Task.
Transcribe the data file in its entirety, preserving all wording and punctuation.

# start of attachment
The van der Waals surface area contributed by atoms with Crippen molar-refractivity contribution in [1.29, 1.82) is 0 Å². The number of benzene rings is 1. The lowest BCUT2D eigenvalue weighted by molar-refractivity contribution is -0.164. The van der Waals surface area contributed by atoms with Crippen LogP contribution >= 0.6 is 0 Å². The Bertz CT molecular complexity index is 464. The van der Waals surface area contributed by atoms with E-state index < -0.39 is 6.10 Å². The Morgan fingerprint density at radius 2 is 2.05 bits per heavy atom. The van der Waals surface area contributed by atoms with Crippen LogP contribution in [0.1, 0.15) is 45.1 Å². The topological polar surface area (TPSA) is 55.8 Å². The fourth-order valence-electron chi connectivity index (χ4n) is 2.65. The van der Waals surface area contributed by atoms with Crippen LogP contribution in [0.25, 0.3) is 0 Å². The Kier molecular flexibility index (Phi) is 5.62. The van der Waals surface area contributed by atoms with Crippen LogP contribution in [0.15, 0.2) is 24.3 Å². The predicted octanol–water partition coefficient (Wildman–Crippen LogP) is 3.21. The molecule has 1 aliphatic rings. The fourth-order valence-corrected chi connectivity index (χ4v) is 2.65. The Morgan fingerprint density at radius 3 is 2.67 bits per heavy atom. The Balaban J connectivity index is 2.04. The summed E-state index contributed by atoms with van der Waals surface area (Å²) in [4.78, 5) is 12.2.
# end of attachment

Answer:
The van der Waals surface area contributed by atoms with Crippen molar-refractivity contribution in [1.29, 1.82) is 0 Å². The number of benzene rings is 1. The lowest BCUT2D eigenvalue weighted by molar-refractivity contribution is -0.164. The van der Waals surface area contributed by atoms with Crippen LogP contribution >= 0.6 is 0 Å². The Bertz CT molecular complexity index is 464. The van der Waals surface area contributed by atoms with E-state index < -0.39 is 6.10 Å². The Morgan fingerprint density at radius 2 is 2.05 bits per heavy atom. The van der Waals surface area contributed by atoms with Crippen LogP contribution in [0.1, 0.15) is 45.1 Å². The topological polar surface area (TPSA) is 55.8 Å². The fourth-order valence-electron chi connectivity index (χ4n) is 2.65. The van der Waals surface area contributed by atoms with Crippen LogP contribution in [0.25, 0.3) is 0 Å². The Kier molecular flexibility index (Phi) is 5.62. The van der Waals surface area contributed by atoms with Crippen LogP contribution in [0.15, 0.2) is 24.3 Å². The predicted octanol–water partition coefficient (Wildman–Crippen LogP) is 3.21. The molecule has 1 aliphatic rings. The fourth-order valence-corrected chi connectivity index (χ4v) is 2.65. The Morgan fingerprint density at radius 3 is 2.67 bits per heavy atom. The Balaban J connectivity index is 2.04. The summed E-state index contributed by atoms with van der Waals surface area (Å²) in [4.78, 5) is 12.2.